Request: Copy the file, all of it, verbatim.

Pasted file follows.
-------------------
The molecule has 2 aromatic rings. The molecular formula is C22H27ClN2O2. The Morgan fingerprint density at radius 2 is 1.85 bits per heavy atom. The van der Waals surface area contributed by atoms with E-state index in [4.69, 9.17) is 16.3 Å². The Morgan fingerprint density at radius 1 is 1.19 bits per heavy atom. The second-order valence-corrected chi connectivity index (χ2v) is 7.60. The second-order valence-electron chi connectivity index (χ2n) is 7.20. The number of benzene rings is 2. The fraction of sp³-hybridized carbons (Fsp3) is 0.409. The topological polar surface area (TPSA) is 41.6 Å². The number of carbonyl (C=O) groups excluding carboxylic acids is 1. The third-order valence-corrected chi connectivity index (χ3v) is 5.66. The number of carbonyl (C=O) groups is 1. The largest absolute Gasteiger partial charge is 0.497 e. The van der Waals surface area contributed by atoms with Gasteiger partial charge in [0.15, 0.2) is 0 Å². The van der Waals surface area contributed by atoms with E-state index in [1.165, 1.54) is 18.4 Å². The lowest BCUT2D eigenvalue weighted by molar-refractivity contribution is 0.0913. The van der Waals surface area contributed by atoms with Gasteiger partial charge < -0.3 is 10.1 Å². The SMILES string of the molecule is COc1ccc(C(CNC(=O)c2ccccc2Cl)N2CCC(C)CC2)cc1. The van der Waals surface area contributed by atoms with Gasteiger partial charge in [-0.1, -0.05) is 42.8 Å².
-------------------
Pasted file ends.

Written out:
The molecule has 2 aromatic rings. The molecular formula is C22H27ClN2O2. The Morgan fingerprint density at radius 2 is 1.85 bits per heavy atom. The van der Waals surface area contributed by atoms with E-state index in [4.69, 9.17) is 16.3 Å². The Morgan fingerprint density at radius 1 is 1.19 bits per heavy atom. The second-order valence-corrected chi connectivity index (χ2v) is 7.60. The second-order valence-electron chi connectivity index (χ2n) is 7.20. The number of benzene rings is 2. The fraction of sp³-hybridized carbons (Fsp3) is 0.409. The topological polar surface area (TPSA) is 41.6 Å². The number of carbonyl (C=O) groups excluding carboxylic acids is 1. The third-order valence-corrected chi connectivity index (χ3v) is 5.66. The number of carbonyl (C=O) groups is 1. The largest absolute Gasteiger partial charge is 0.497 e. The van der Waals surface area contributed by atoms with Gasteiger partial charge in [0.15, 0.2) is 0 Å². The van der Waals surface area contributed by atoms with E-state index in [1.165, 1.54) is 18.4 Å². The lowest BCUT2D eigenvalue weighted by molar-refractivity contribution is 0.0913. The van der Waals surface area contributed by atoms with Gasteiger partial charge < -0.3 is 10.1 Å². The SMILES string of the molecule is COc1ccc(C(CNC(=O)c2ccccc2Cl)N2CCC(C)CC2)cc1. The van der Waals surface area contributed by atoms with Gasteiger partial charge in [-0.1, -0.05) is 42.8 Å².